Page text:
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Prom Night Safety
Categories: Brain Injury


My 16-year-old daughter will be going to her first prom soon. I want her to have a good time, but I’m worried about her safety on a night when so much drinking and driving is going on. Any advice?


With the advent of spring, teenagers around the country are looking forward to prom night and graduation activities. It’s a very exciting time in a young person’s life, and naturally parents want their children to have fun, but they also want them to be safe.
“All the more reason to reinforce the message that drinking and driving can be disastrous,” says Jennifer Silber-Carr, Ph.D., BCBA-D, Clinical Director for the May Center School for Brain Injury and Neurobehavioral Disorders.
According to the Centers for Disease Control and Prevention (CDC), motor vehicle crashes are the leading cause of death for U.S. teens. In 2013, 2,163 teens ages 16-19 were killed in motor vehicle crashes. Drivers in this age group who have a blood alcohol concentration of .08% or higher are 17 times more likely to die in a crash than when they have not been drinking.
Many of these deaths are the result of traumatic brain injuries; many occur following prom and graduation parties. For those young people who survive a life-threatening brain injury, long-lasting effects may impact their ability to function well at school, home, and in other settings. According to the Brain Injury Association of America, more than 5.3 million Americans live with a lifelong disability as a result of traumatic brain injury.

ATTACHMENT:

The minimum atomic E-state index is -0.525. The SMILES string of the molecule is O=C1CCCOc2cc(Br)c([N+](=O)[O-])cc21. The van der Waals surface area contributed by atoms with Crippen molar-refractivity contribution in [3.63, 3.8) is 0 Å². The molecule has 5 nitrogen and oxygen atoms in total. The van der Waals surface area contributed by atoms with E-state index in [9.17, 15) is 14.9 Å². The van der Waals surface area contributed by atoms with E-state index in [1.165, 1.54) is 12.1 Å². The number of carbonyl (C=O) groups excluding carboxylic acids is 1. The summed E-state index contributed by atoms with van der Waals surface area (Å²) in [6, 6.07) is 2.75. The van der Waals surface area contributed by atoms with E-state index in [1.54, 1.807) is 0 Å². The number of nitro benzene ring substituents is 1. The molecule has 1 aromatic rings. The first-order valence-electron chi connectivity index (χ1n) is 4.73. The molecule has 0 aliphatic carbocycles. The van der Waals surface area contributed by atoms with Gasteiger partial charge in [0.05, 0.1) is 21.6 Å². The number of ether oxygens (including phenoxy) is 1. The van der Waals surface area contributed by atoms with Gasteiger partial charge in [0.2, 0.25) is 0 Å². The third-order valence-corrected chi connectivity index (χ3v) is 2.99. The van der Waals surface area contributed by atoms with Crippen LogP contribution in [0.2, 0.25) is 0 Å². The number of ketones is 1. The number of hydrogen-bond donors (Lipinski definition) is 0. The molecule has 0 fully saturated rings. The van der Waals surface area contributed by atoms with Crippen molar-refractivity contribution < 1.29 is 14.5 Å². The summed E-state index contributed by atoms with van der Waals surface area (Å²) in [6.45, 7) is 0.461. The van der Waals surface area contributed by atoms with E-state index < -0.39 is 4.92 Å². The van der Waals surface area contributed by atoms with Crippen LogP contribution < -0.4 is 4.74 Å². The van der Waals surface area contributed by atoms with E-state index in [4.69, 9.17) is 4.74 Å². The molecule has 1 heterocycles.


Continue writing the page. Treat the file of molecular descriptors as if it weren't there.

Most teens will assure their parents that they know all about the dangers of drinking and driving. However, some who would not drink and drive could find themselves in a situation where they might be tempted to ride with someone who does.
“Don’t assume that your daughter knows all the potential consequences of drinking and driving,” says Dr. Silber-Carr. “Talk to her and discuss some of the alarming statistics.  You should also get to know her date, ask about their transportation plans, and where they plan to go before and after the prom. Don’t be shy. This is too important not to talk about.
“I recommend that parents get involved with school-sponsored activities such as safety nights and staged crash scenes designed to discourage drinking and driving. You might also help plan after-prom activities that do not include alcohol. And I think it’s a good idea for parents to make it easy for their teenagers to get a “no-questions-asked” free and safe ride home at any hour of the night – not just on prom night, but anytime they might feel uneasy.”
For more ideas, contact Mothers Against Drunk Driving (MADD) and Students Against Drunk Driving (SADD)
Dr. Jennifer Silber-Carr is Clinical Director for the May Center School for Brain Injury and Neurobehavioral Disorders in Brockton. For more information about this school, contact Andrea Potoczny-Gray, Executive Director, at 508.588.8800 (x2124).